Actor and writer, Kadia Saraf has graced our screens with her acting talents for many years in various TV and film roles. Her most recent appearance was in an episode of the EMMY-winning TV show “Law & Order: Special Victims Unit” where she has a recurring role as US Attorney Anya Avital.
In Episode 10 of season 24 called “Jumped In”, which aired on January 5th this year, Kadia, and her husband, Terry Serpico got involved from the story’s conception. They suggested a story idea about Deaf survivors of sexual assault. The story was incorporated into the season and eventually became part of the episode “Jumped In.”
Kadia began learning American Sign Language (ASL) in 2021. In the process of studying, she came to understand that learning about Deaf culture is inseparable from learning the language. “As hearing people, we are privileged beyond comprehension. Things we take for granted, easy access to resources and the presumption that we can communicate with anyone at any stage, those things simply aren’t available to the Deaf community.”
Things changed when she found out that the percentage of sexual assaults in the Deaf community far exceeds that of the hearing community and only about 5% of those are actually reported. The reason being that they are met with hurdle upon hurdle in their attempt to report an assault and to ultimately seek justice. The availability of interpreters is scarce. Often Deaf survivors wait for hours in the precinct for interpreters or advocates which creates yet another barrier in a predominantly audist and ableist system. A system that is often unprepared to provide culturally responsive services in such critical situations. In fact, every step in the attempt to achieve justice is an obstacle in itself, forcing the Deaf person to re-experience their trauma.
Kadia had an idea. Law & Order: SVU would be the ultimate vehicle to tell those stories. The process wasn’t easy though. When contacting Deaf organizations while developing the story, she was met with resistance. “I was explicitly told to stay away. I wasn’t trusted. I was shocked but I also knew it was because of my privilege and lack of understanding of the struggles they are constantly enduring. Cop shows don’t typically depict their stories accurately, everything is romanticized, and the cops always come out as heroes. No wonder they didn’t want any part of that.”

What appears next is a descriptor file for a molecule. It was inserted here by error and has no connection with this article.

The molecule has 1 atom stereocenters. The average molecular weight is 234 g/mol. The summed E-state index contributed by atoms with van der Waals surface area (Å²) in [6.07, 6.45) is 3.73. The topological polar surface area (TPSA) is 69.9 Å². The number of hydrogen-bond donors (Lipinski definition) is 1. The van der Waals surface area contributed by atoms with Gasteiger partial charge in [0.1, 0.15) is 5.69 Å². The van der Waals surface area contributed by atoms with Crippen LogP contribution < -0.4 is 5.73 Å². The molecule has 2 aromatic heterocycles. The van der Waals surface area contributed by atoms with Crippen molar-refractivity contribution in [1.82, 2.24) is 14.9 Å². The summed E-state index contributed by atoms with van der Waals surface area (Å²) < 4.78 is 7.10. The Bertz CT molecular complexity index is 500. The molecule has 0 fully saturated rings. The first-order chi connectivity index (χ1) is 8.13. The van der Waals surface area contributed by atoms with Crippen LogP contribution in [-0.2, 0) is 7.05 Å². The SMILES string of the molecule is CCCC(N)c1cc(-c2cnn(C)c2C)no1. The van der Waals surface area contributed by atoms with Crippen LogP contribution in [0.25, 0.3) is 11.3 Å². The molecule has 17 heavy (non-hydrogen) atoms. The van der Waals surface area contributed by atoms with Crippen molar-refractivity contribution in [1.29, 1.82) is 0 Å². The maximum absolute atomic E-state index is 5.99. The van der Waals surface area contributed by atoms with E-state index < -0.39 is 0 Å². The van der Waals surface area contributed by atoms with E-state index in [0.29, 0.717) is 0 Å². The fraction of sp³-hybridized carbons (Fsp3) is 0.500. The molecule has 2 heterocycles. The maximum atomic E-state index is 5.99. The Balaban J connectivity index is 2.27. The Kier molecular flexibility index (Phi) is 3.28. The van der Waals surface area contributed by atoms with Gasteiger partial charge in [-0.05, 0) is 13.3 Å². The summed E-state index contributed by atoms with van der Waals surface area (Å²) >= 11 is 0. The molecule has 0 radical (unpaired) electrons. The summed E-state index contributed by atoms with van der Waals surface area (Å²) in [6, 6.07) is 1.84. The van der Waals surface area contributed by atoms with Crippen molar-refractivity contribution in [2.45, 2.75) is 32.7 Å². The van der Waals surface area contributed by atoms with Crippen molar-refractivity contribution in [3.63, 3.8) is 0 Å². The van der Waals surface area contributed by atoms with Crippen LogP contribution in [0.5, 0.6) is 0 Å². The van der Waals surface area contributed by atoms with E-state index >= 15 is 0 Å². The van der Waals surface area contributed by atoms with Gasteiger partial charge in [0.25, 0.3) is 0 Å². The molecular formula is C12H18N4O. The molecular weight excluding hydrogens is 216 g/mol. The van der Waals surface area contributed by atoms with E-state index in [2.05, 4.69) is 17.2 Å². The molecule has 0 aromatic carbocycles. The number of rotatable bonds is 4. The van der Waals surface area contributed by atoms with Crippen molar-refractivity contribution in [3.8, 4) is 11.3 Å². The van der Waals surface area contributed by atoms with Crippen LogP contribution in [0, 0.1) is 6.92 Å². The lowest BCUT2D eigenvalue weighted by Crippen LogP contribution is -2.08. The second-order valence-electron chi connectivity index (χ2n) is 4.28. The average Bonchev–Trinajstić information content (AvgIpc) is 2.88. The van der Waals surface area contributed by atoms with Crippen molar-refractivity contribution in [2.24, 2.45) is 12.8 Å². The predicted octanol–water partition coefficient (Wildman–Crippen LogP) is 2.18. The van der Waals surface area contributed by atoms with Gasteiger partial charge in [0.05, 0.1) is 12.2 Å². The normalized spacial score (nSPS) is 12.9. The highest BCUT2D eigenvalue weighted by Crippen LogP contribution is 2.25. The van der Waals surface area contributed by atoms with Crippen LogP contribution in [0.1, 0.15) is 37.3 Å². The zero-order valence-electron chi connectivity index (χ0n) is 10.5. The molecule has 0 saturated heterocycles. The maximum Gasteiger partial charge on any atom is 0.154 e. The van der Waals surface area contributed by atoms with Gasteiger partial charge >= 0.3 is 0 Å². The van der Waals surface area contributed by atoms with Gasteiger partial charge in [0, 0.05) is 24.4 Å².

Eventually Kadia found the Vera Institute of Justice and met Liam Esposito, a Deaf autistic trans man who is currently the Project Director of Deaf-Led Advocacy at Activating Change and an adjunct senior lecturer at Gallaudet University teaching Injustices in the Criminal Legal System. Liam then introduced Kadia to Dr. Julie Rems-Smario, an adjunct faculty at CSUN and one of CNN’s Heroes 2007 for her work with Deaf survivors of domestic and sexual violence and the founding director of DeafHope.
“Liam and Julie were so open and patient with me in the process. We spent a lot of time on zoom calls with ASL interpreters and I have learned so much in a short time. I couldn’t believe some of the things I heard. I was even more determined to make this episode happen. Not only did we discuss the importance of framing, but also the fact that most Deaf actors who are involved in shows like these tend to be white. And that we must center Black, Brown, and Indigenous Deaf folx for roles on the show. Once we had a shoot date, everyone involved was excited to get to work. Writers and producers, casting, and crew and all the cast members, everyone knew this was a groundbreaking episode. Four Deaf actresses were cast in the Deaf roles, there was an ASL interpreter on set and the episode successfully depicted some of the struggles that the Deaf community face.”
Kadia continues to advocate for the Deaf community in the entertainment industry and hopes to see more Deaf actors in recurring and leading roles. “I want to make clear that I am not a hearing hero. I simply had access to a big room, kept the door open and introduced the two communities to each other.”
You can stream “Law & Order: SVU” on NBC, Peacock, and Hulu.
To find out more about Kadia Saraf visit: kadiasaraf.com